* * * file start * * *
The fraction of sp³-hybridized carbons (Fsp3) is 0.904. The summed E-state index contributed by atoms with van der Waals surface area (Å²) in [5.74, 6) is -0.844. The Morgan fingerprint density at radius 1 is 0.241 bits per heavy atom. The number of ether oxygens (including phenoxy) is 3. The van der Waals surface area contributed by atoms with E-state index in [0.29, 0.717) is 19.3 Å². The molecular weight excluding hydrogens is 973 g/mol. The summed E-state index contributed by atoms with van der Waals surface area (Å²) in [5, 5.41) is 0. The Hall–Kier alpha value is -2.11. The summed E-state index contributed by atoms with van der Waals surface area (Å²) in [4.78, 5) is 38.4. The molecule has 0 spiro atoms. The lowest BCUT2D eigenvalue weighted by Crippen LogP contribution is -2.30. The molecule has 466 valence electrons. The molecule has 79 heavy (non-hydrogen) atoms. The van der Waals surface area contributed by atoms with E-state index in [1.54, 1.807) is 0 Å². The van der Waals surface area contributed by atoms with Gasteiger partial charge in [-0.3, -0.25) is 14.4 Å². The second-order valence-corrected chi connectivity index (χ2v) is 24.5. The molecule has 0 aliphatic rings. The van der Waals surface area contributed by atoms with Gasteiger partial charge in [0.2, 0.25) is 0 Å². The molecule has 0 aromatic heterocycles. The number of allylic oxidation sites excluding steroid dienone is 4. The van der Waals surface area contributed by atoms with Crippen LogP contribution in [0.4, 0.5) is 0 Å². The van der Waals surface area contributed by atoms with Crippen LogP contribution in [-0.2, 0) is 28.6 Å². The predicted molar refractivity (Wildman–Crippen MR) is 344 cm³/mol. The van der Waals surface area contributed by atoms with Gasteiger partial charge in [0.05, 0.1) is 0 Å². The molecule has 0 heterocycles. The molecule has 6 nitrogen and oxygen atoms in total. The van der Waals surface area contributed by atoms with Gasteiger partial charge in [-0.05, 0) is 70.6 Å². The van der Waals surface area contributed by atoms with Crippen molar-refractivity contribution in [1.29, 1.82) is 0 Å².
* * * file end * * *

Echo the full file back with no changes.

The fraction of sp³-hybridized carbons (Fsp3) is 0.904. The summed E-state index contributed by atoms with van der Waals surface area (Å²) in [5.74, 6) is -0.844. The Morgan fingerprint density at radius 1 is 0.241 bits per heavy atom. The number of ether oxygens (including phenoxy) is 3. The van der Waals surface area contributed by atoms with E-state index in [0.29, 0.717) is 19.3 Å². The molecular weight excluding hydrogens is 973 g/mol. The summed E-state index contributed by atoms with van der Waals surface area (Å²) in [5, 5.41) is 0. The Hall–Kier alpha value is -2.11. The summed E-state index contributed by atoms with van der Waals surface area (Å²) in [4.78, 5) is 38.4. The molecule has 0 spiro atoms. The lowest BCUT2D eigenvalue weighted by Crippen LogP contribution is -2.30. The molecule has 466 valence electrons. The molecule has 79 heavy (non-hydrogen) atoms. The van der Waals surface area contributed by atoms with E-state index in [1.54, 1.807) is 0 Å². The van der Waals surface area contributed by atoms with Gasteiger partial charge in [-0.3, -0.25) is 14.4 Å². The second-order valence-corrected chi connectivity index (χ2v) is 24.5. The molecule has 0 aliphatic rings. The van der Waals surface area contributed by atoms with Gasteiger partial charge in [0.2, 0.25) is 0 Å². The molecule has 0 aromatic heterocycles. The number of allylic oxidation sites excluding steroid dienone is 4. The van der Waals surface area contributed by atoms with Crippen LogP contribution in [0.4, 0.5) is 0 Å². The van der Waals surface area contributed by atoms with Crippen LogP contribution in [-0.2, 0) is 28.6 Å². The predicted molar refractivity (Wildman–Crippen MR) is 344 cm³/mol. The van der Waals surface area contributed by atoms with Gasteiger partial charge in [0.05, 0.1) is 0 Å². The molecule has 0 heterocycles. The molecule has 6 nitrogen and oxygen atoms in total. The van der Waals surface area contributed by atoms with Gasteiger partial charge in [-0.05, 0) is 70.6 Å². The van der Waals surface area contributed by atoms with Crippen molar-refractivity contribution in [1.29, 1.82) is 0 Å².